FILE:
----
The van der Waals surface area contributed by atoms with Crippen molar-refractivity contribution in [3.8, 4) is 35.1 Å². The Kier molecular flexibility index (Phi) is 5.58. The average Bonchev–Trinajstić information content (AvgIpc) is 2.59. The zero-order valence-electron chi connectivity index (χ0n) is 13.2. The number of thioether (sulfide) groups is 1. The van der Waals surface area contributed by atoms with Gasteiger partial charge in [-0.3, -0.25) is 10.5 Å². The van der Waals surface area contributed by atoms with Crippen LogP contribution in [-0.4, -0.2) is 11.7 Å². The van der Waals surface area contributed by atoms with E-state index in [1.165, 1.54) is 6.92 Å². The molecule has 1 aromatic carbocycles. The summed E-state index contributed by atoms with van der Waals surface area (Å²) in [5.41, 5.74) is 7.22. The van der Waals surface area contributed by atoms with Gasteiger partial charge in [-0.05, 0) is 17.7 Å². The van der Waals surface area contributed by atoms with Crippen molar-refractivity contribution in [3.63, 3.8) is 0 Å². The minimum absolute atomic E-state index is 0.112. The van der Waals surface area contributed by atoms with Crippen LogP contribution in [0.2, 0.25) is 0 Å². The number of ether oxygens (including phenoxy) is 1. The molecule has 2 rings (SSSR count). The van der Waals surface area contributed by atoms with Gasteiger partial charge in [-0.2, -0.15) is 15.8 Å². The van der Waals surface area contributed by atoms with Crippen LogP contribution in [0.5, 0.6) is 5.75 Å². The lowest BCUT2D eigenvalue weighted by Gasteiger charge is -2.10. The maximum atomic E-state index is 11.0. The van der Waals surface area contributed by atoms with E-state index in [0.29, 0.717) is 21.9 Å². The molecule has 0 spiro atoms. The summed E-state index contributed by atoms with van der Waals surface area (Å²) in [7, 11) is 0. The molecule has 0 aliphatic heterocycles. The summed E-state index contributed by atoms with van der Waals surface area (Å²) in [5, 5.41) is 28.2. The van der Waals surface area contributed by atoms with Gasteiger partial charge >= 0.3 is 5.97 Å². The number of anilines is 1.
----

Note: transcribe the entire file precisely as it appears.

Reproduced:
The van der Waals surface area contributed by atoms with Crippen molar-refractivity contribution in [3.8, 4) is 35.1 Å². The Kier molecular flexibility index (Phi) is 5.58. The average Bonchev–Trinajstić information content (AvgIpc) is 2.59. The zero-order valence-electron chi connectivity index (χ0n) is 13.2. The number of thioether (sulfide) groups is 1. The van der Waals surface area contributed by atoms with Gasteiger partial charge in [-0.3, -0.25) is 10.5 Å². The van der Waals surface area contributed by atoms with Crippen LogP contribution in [-0.4, -0.2) is 11.7 Å². The van der Waals surface area contributed by atoms with E-state index in [1.165, 1.54) is 6.92 Å². The molecule has 1 aromatic carbocycles. The summed E-state index contributed by atoms with van der Waals surface area (Å²) in [5.41, 5.74) is 7.22. The van der Waals surface area contributed by atoms with Gasteiger partial charge in [-0.05, 0) is 17.7 Å². The van der Waals surface area contributed by atoms with Crippen molar-refractivity contribution in [3.63, 3.8) is 0 Å². The minimum absolute atomic E-state index is 0.112. The van der Waals surface area contributed by atoms with Crippen LogP contribution in [0.2, 0.25) is 0 Å². The number of ether oxygens (including phenoxy) is 1. The molecule has 2 rings (SSSR count). The van der Waals surface area contributed by atoms with Gasteiger partial charge in [-0.2, -0.15) is 15.8 Å². The van der Waals surface area contributed by atoms with Crippen LogP contribution in [0.5, 0.6) is 5.75 Å². The lowest BCUT2D eigenvalue weighted by Gasteiger charge is -2.10. The maximum atomic E-state index is 11.0. The van der Waals surface area contributed by atoms with E-state index in [0.29, 0.717) is 21.9 Å². The molecule has 0 spiro atoms. The summed E-state index contributed by atoms with van der Waals surface area (Å²) in [7, 11) is 0. The molecule has 0 aliphatic heterocycles. The summed E-state index contributed by atoms with van der Waals surface area (Å²) in [5, 5.41) is 28.2. The van der Waals surface area contributed by atoms with Gasteiger partial charge >= 0.3 is 5.97 Å². The number of anilines is 1.